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The High Energy Physics (HEP) Research Computing Group at the University of Victoria is actively engaged in a variety of projects for the analysis of data from particle physics experiments as well as providing advice to researchers in other fields. Computing Grid Our areas of expertise include high-speed networks, management of large scale data storage, virtualization, grid and cloud computing. Our current activities include:

HEPnet/Canada

HEPnet/Canada provides support for wide area networking in High Energy and Nuclear physics research across Canada. HEPnet/Canada and CANARIE have established a network for ATLAS computing facilities in Canada. HEPnet/Canada and our collaborators are exploring the next generation of high-speed network technology. At the SuperComputing 2011 (SC11) conference in Seattle, our project transferred data at a rate of 186 gigabits per second (Gbps) in a wide-area network circuit. At SuperComputing 2012 in Salt Lake City, we set up multiple 100 Gpbs links to study the transfer to data from a number of sites (including UVIC) to the conference. (see SC Demo ).

Cloud Computing

Our group has been active in studies of virtualization and cloud computing for HEP. We have studied the use of these technologies for HEP applications. We currently operate a distributed compute cloud (grid of clouds) for the ATLAS experiment using resources in Canada, United States, Europe and Australia.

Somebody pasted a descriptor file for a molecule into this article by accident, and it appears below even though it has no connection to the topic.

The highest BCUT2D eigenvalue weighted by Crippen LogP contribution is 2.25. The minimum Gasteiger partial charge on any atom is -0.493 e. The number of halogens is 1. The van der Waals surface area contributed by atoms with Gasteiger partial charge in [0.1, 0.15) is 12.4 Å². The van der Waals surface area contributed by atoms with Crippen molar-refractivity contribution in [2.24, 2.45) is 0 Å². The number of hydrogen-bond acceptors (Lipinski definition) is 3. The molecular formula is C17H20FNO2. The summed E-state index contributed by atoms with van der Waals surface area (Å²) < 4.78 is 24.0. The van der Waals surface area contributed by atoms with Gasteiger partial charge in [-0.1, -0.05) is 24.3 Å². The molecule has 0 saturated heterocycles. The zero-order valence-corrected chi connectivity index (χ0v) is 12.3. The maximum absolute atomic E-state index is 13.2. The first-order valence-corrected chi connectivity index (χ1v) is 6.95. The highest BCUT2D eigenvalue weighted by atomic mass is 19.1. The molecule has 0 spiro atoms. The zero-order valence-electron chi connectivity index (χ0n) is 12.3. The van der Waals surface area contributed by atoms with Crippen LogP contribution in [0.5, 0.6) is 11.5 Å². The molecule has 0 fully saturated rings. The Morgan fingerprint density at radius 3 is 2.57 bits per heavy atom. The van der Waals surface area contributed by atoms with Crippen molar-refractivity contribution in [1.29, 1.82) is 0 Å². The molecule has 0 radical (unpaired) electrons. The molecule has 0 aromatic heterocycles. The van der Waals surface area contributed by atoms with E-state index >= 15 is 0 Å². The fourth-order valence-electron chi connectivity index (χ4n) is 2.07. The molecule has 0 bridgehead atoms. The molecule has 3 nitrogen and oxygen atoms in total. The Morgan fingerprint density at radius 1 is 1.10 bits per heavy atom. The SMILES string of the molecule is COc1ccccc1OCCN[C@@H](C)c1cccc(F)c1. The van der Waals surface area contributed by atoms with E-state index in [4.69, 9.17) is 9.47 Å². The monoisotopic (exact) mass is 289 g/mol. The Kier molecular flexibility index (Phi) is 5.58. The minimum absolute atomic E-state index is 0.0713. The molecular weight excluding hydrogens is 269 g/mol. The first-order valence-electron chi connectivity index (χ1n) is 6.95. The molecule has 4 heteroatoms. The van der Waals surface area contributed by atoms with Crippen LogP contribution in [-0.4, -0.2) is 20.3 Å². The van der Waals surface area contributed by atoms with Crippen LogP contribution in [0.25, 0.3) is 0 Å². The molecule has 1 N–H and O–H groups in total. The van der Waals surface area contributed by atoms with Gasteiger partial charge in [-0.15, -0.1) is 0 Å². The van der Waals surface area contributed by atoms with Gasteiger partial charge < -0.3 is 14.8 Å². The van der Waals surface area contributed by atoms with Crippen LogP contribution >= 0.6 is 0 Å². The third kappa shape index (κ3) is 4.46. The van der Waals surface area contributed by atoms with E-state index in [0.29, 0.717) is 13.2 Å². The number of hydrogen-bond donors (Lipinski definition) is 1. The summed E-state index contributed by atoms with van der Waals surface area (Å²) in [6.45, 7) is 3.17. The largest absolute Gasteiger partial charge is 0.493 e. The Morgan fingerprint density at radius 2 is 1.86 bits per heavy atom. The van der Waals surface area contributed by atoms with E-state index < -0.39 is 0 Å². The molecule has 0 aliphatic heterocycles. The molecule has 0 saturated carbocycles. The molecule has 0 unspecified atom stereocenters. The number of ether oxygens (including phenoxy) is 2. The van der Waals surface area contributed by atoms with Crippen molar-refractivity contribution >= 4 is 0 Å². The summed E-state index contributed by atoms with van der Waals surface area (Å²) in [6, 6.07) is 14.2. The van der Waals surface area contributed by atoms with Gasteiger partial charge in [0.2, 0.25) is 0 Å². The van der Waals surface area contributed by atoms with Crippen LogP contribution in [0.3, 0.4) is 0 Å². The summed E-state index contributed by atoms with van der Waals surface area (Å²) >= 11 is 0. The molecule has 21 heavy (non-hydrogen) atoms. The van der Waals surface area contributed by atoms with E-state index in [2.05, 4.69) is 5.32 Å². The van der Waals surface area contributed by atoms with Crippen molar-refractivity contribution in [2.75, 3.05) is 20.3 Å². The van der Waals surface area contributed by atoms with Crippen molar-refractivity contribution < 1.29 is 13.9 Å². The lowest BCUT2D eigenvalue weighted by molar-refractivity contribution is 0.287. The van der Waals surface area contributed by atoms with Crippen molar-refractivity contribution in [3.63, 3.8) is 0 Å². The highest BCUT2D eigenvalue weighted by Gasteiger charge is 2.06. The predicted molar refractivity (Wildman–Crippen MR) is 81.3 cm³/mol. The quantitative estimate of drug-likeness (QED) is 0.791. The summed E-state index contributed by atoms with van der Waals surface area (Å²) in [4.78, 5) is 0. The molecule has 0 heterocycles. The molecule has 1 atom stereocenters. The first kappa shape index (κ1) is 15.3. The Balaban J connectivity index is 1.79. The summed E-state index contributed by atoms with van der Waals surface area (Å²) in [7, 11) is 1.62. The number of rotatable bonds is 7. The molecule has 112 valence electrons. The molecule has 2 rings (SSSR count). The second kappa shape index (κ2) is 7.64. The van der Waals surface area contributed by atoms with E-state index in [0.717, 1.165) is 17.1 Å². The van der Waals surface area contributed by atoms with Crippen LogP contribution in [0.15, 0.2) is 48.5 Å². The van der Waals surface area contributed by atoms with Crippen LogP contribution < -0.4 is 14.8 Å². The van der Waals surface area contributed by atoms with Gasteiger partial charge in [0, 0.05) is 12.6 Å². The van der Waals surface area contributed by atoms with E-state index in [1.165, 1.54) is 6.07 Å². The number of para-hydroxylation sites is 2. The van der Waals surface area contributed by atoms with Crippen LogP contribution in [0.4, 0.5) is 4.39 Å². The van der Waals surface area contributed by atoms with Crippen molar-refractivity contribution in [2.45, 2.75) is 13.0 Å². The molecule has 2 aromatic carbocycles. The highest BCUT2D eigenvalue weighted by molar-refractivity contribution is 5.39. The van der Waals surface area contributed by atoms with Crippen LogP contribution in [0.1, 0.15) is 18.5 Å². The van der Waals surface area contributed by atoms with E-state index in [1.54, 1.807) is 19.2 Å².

In addition, we have helped build the BaBar Long Term Data Access (LTDA) System that will use virtualization to help maintain the BaBar data and software environment for many years. We also provide support for the Canadian Advanced Network for Astronomical Research (CANFAR) Project which uses virtualization and clouds for astronomical analysis.

ATLAS and BaBar Computing Centre

The particle physics group at UVIC are involved in the ATLAS experiment at the LHC collider facility at CERN in Geneva, and the BaBar experiment at the SLAC National Laboratory at Stanford University. We host computing facilities, used by the two international collaborations, that are situated in the University of Victoria's Research Computing Facility. Both experiments use the facility to generate simulated data and to analyze the data collected from the detectors.

For more information, contact Randall Sobie (rsobie@uvic.ca), Institute of Particle Physics Research Scientist and Adjunct Professor at the University of Victoria.